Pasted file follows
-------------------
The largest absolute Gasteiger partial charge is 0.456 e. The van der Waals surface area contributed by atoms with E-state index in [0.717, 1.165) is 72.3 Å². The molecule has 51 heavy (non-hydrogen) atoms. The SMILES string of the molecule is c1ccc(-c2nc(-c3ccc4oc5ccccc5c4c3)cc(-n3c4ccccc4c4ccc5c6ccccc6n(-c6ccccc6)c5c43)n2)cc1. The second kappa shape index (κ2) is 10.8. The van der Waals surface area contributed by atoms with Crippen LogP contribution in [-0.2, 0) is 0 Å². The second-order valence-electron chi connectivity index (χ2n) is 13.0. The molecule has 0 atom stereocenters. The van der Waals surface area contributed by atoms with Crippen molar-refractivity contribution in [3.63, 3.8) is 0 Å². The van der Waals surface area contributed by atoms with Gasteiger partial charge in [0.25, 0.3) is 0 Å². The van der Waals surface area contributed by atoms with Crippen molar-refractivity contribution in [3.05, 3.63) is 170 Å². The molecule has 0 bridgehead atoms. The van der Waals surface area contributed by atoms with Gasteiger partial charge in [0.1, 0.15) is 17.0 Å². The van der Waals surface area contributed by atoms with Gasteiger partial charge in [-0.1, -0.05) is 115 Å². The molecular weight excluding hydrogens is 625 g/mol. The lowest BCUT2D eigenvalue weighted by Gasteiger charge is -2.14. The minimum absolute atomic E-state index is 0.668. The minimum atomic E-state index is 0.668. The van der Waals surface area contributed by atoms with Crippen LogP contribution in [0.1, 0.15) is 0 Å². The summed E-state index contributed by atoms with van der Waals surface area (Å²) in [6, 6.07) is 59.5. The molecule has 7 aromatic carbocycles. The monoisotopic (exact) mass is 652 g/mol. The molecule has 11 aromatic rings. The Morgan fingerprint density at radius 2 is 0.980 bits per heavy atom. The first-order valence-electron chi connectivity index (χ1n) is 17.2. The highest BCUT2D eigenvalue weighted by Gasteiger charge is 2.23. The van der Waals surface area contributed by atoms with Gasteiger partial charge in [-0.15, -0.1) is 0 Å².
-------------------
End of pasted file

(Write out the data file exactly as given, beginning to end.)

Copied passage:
The largest absolute Gasteiger partial charge is 0.456 e. The van der Waals surface area contributed by atoms with E-state index in [0.717, 1.165) is 72.3 Å². The molecule has 51 heavy (non-hydrogen) atoms. The SMILES string of the molecule is c1ccc(-c2nc(-c3ccc4oc5ccccc5c4c3)cc(-n3c4ccccc4c4ccc5c6ccccc6n(-c6ccccc6)c5c43)n2)cc1. The second kappa shape index (κ2) is 10.8. The van der Waals surface area contributed by atoms with Crippen LogP contribution in [-0.2, 0) is 0 Å². The second-order valence-electron chi connectivity index (χ2n) is 13.0. The molecule has 0 atom stereocenters. The van der Waals surface area contributed by atoms with Crippen molar-refractivity contribution in [3.63, 3.8) is 0 Å². The van der Waals surface area contributed by atoms with Gasteiger partial charge in [0.25, 0.3) is 0 Å². The van der Waals surface area contributed by atoms with Crippen molar-refractivity contribution in [3.05, 3.63) is 170 Å². The molecule has 0 bridgehead atoms. The van der Waals surface area contributed by atoms with Gasteiger partial charge in [0.1, 0.15) is 17.0 Å². The van der Waals surface area contributed by atoms with Gasteiger partial charge in [-0.1, -0.05) is 115 Å². The molecular weight excluding hydrogens is 625 g/mol. The lowest BCUT2D eigenvalue weighted by Gasteiger charge is -2.14. The minimum absolute atomic E-state index is 0.668. The minimum atomic E-state index is 0.668. The van der Waals surface area contributed by atoms with Crippen LogP contribution in [0.1, 0.15) is 0 Å². The summed E-state index contributed by atoms with van der Waals surface area (Å²) in [6, 6.07) is 59.5. The molecule has 7 aromatic carbocycles. The monoisotopic (exact) mass is 652 g/mol. The molecule has 11 aromatic rings. The Morgan fingerprint density at radius 2 is 0.980 bits per heavy atom. The first-order valence-electron chi connectivity index (χ1n) is 17.2. The highest BCUT2D eigenvalue weighted by Gasteiger charge is 2.23. The van der Waals surface area contributed by atoms with Gasteiger partial charge in [-0.15, -0.1) is 0 Å².